James Hook – Hoping for the Phoenix to Rise
Living in the Leather District, we feel a little like James Hook was “ours.” It was our regular spot for lobster rolls, as well as one of our regular stops for clams, lobsters and whatever looked good from that day’s catch.
It’s one of those places that makes Boston feel like a liveable city. Regular people there, nothing fancy. When I wanted to learn how to properly shuck an oyster, there was no question where I’d go. Seeing as I was asking them a favor, I made the request first. I asked when would be least inconvenient for them. They told me basically any time I wanted. I wanted them to know I understood the business a little and really, truly, didn’t want to inconvenience them. They finally gave me a window. I went. I got to go in the back for a private lesson. I wrote about it here, in The Big O.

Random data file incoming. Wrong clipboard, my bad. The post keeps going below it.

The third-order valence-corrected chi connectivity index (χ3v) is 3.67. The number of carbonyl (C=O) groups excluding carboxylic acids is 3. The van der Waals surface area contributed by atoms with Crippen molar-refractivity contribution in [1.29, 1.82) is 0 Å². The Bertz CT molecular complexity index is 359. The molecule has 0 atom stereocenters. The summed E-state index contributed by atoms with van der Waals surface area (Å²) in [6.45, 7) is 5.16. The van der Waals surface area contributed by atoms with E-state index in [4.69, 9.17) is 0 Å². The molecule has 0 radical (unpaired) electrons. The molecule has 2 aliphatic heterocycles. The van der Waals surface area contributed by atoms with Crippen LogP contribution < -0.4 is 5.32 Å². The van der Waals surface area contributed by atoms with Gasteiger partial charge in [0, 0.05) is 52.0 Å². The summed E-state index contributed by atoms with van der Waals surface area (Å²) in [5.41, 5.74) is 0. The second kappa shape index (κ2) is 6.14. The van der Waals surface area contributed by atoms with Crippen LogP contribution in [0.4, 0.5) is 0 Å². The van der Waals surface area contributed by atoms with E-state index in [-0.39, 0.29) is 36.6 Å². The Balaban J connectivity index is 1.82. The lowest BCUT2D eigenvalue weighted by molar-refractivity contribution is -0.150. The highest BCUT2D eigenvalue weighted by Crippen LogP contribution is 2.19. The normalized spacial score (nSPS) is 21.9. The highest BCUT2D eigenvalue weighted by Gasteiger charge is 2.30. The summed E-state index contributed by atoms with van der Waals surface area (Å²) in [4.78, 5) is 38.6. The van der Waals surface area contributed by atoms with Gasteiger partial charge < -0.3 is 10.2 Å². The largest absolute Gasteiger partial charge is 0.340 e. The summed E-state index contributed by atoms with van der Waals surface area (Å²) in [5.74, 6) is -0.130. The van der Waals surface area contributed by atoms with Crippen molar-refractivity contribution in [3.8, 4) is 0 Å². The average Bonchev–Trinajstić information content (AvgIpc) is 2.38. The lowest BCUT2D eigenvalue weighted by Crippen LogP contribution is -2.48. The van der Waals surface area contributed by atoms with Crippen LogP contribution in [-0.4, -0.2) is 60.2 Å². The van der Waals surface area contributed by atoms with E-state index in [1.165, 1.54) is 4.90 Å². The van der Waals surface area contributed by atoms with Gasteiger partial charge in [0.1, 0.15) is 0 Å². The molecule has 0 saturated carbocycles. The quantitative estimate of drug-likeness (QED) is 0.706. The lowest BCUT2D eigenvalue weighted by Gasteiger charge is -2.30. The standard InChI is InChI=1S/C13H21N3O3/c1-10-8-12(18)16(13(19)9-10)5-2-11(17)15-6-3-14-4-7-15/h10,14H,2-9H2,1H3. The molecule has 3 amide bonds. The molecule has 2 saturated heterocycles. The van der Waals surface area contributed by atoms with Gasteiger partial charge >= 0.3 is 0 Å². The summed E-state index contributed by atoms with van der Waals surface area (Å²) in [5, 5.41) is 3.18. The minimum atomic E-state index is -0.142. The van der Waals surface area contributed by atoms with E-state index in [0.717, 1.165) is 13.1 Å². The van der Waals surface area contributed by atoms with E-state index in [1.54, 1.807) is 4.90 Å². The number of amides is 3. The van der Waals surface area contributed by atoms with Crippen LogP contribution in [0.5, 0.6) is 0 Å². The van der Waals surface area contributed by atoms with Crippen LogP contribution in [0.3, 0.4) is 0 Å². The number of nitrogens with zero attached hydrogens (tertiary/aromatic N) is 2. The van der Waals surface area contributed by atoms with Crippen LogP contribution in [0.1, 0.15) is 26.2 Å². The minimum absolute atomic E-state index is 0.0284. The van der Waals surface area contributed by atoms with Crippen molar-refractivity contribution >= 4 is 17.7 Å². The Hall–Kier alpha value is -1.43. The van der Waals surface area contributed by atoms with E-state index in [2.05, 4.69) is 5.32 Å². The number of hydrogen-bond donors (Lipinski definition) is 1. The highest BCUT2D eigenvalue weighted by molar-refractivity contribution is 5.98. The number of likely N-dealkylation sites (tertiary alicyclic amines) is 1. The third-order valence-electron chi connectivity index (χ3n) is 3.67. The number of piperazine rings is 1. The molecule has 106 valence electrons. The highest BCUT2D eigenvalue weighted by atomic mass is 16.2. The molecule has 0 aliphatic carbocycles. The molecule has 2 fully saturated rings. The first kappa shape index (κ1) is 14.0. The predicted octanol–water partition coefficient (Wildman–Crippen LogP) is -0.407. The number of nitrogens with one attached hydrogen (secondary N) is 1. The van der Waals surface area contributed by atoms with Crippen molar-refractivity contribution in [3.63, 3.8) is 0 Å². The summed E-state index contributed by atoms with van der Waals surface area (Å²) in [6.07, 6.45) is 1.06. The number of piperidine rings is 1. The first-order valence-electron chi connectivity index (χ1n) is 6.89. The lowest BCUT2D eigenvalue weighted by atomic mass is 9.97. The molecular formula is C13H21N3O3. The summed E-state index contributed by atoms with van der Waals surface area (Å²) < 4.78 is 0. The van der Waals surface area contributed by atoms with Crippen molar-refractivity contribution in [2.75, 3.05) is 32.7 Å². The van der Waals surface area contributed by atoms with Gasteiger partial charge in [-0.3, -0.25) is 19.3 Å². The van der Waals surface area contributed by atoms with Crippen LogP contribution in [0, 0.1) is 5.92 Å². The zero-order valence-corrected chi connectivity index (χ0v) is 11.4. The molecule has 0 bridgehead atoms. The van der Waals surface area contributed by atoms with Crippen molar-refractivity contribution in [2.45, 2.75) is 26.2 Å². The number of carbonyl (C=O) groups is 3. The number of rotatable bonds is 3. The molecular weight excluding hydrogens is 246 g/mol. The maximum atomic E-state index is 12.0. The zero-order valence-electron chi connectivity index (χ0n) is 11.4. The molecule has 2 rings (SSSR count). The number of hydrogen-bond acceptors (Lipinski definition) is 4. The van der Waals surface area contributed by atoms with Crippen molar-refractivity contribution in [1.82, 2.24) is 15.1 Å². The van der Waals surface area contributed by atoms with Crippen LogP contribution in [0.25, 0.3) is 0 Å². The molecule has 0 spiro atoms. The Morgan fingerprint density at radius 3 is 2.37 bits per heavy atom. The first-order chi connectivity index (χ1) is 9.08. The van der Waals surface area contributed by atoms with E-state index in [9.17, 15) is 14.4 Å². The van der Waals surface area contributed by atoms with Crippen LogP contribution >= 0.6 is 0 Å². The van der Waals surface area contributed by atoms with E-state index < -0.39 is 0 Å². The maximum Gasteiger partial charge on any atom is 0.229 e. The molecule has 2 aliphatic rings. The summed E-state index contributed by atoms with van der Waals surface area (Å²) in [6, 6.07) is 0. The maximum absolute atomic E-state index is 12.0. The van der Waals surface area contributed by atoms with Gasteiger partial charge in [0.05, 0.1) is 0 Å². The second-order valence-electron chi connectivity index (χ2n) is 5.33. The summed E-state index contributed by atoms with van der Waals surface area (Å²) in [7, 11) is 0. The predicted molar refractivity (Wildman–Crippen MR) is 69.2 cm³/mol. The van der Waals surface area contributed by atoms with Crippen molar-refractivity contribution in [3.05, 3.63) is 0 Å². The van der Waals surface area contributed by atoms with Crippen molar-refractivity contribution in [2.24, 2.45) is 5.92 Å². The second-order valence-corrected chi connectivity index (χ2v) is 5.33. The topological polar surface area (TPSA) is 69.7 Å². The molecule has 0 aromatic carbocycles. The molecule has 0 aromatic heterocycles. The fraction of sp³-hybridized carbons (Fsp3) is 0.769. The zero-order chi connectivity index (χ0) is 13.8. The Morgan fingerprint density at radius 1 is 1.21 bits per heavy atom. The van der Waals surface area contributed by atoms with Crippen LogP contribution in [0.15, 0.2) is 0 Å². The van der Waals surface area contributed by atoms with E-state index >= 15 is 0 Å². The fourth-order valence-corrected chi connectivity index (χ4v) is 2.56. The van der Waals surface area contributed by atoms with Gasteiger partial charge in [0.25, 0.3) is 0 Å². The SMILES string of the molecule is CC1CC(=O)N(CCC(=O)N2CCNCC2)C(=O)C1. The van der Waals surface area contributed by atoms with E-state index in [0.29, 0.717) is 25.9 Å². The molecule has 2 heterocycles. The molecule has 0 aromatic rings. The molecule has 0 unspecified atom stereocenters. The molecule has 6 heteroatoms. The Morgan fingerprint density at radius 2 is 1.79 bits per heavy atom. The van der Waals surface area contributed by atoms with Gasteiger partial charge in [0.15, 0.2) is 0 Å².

The Hook staff couldn’t have been nicer and more accommodating. “How about clams?” “Sure!”
When I saw the news of the fire, I was out of town. I heard one of the Hook siblings talking about the photos of their grandfather and the other old-timers who started the business that are gone now. The business has been in the family since the 1920’s. Six of the Hook siblings still work in and run it. It has that feel when you walk in the store. I feel as if I’ve lost a favorite neighbor and one that was both important and kind enough to make me feel included. (Much like the hardware store on High St. – what a nice guy…)
This fire is a loss in so many ways, and I can’t help but think of the catastrophic losses of people in New Orleans and other places. I know what I feel looking at the burnt remainders of “my” spot, is something that can help me understand the sense of overwhelming loss others feel in places like New Orleans.
Share your James Hook stories – and here are some photos (one before, the rest, after)
Here is the iconic lobster weathervane.
We wish the best for the Hook family and business.